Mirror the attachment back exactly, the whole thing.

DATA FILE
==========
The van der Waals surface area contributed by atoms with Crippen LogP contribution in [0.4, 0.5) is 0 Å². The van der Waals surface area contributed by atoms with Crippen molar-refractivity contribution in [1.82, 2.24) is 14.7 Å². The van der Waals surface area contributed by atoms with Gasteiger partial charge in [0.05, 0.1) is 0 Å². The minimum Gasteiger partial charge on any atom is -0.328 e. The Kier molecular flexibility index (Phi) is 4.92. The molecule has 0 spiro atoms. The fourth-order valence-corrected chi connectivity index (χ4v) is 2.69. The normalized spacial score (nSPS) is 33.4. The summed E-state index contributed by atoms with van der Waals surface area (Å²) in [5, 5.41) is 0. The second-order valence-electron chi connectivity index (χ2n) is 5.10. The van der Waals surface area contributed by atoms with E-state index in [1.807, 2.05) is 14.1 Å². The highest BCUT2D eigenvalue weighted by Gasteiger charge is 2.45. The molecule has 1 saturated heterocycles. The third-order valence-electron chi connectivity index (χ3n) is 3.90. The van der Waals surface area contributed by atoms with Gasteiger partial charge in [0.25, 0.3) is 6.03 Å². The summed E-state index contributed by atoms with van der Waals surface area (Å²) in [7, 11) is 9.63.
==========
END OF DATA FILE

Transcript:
The van der Waals surface area contributed by atoms with Crippen LogP contribution in [0.4, 0.5) is 0 Å². The van der Waals surface area contributed by atoms with Crippen molar-refractivity contribution in [1.82, 2.24) is 14.7 Å². The van der Waals surface area contributed by atoms with Gasteiger partial charge in [0.05, 0.1) is 0 Å². The minimum Gasteiger partial charge on any atom is -0.328 e. The Kier molecular flexibility index (Phi) is 4.92. The molecule has 0 spiro atoms. The fourth-order valence-corrected chi connectivity index (χ4v) is 2.69. The normalized spacial score (nSPS) is 33.4. The summed E-state index contributed by atoms with van der Waals surface area (Å²) in [5, 5.41) is 0. The second-order valence-electron chi connectivity index (χ2n) is 5.10. The van der Waals surface area contributed by atoms with E-state index in [1.807, 2.05) is 14.1 Å². The highest BCUT2D eigenvalue weighted by Gasteiger charge is 2.45. The molecule has 1 saturated heterocycles. The third-order valence-electron chi connectivity index (χ3n) is 3.90. The van der Waals surface area contributed by atoms with Gasteiger partial charge in [0.25, 0.3) is 6.03 Å². The summed E-state index contributed by atoms with van der Waals surface area (Å²) in [7, 11) is 9.63.